This is the day that … Samuel Medley was born in Hertfordshire, England, in 1738.
By the age of 14 he was apprenticed to an oilman in London, but disliking this work, at the age of 17, he became a midshipman in the Royal Navy. Despite a godly heritage, young Samuel Medley now descended into the quagmire of sin.
But during naval action between England and France in 1759 he received a severe leg wound. “I am afraid,” said the surgeon, “that amputation is the only thing that will save your life. I can tell tomorrow morning.” As he lay there, wounded, his mind turned to spiritual things. We are told that he spent the night “in prayers and penitence”, and next morning the surgeon held up his hands in amazement at what he called “a miracle”.
But alas, before long, Samuel Medley was back to his sinful ways.
It was three years later, back in London, that his pious grandfather, William Tonge, read him a sermon by Dr Isaac Watts on Isaiah 42:6-7. Samuel’s thoughts were turned to the things of eternity. He was soundly converted, and it is believed that it was to commemorate this experience that he penned his first hymn:
Awake, my soul, in joyful lays,
To sing thy great Redeemer’s praise;
He justly claims a song from thee;
His loving kindness, oh, how free.
He saw us ruined in the Fall,
Yet loved us notwithstanding all.
He saved us from our lost estate;
His loving kindness, oh, how great.
Samuel Medley joined the Particular Baptist Church, married, taught school for four years, and then became pastor of a Baptist Church in Liverpool, where he stayed for the next 27 years. His ministry there “was one of remarkable and increasing popularity and soon a much larger building had to be erected” (Christian Hymn Writers, by E. Houghton, page 138). He was “especially successful in reaching sailors.”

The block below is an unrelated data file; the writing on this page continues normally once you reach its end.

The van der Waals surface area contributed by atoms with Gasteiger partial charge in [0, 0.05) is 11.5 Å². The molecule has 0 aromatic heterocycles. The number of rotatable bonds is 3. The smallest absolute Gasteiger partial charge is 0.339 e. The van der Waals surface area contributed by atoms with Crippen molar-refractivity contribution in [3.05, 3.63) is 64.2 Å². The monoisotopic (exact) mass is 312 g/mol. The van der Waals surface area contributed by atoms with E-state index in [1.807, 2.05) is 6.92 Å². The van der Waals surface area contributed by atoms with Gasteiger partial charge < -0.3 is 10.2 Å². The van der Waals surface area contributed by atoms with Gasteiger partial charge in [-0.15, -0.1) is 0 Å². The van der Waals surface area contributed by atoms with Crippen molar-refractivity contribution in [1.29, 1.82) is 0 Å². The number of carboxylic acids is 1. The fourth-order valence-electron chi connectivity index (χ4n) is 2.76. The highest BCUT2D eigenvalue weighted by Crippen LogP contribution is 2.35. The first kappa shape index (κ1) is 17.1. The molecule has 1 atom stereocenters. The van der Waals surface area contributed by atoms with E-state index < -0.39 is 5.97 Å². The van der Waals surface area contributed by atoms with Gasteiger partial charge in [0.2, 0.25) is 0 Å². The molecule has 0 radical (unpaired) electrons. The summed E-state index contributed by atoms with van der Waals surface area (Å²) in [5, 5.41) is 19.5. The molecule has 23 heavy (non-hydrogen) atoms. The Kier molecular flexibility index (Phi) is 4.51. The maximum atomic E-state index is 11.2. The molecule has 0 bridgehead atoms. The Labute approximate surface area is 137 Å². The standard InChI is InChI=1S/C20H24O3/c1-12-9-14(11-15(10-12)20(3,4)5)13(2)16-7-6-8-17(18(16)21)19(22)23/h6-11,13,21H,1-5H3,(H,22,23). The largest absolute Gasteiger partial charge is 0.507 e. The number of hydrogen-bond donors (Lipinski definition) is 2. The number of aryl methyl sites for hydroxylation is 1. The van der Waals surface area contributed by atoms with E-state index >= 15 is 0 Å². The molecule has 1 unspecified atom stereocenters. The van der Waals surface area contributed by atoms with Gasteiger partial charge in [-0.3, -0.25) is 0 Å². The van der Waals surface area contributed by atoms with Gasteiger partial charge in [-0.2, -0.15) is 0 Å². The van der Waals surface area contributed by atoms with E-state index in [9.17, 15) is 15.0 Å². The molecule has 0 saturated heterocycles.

Among his 150 hymns we still find in our hymnals such favourites as:
I know that my Redeemer lives –
What comfort this assurance gives …
Oh, could I speak the matchless worth,
Oh, could I sound the glories forth
Which in my Saviour shine …
Shortly before he died, 17 July, 1799, he remarked, “I am now a poor, shattered barque about to gain the blissful harbour.”
This post is based on the work of my late friend Donald Prout whose love for books and Christian history led him to collate a daily Christian calendar. I continue to work with Don’s wife, Barbara, to share his life work with the world. I have updated some of these historical posts and will hopefully draw from Don’s huge files of clippings to continue this series beyond Don’s original work. More of Don’s work can be found at www.donaldprout.com.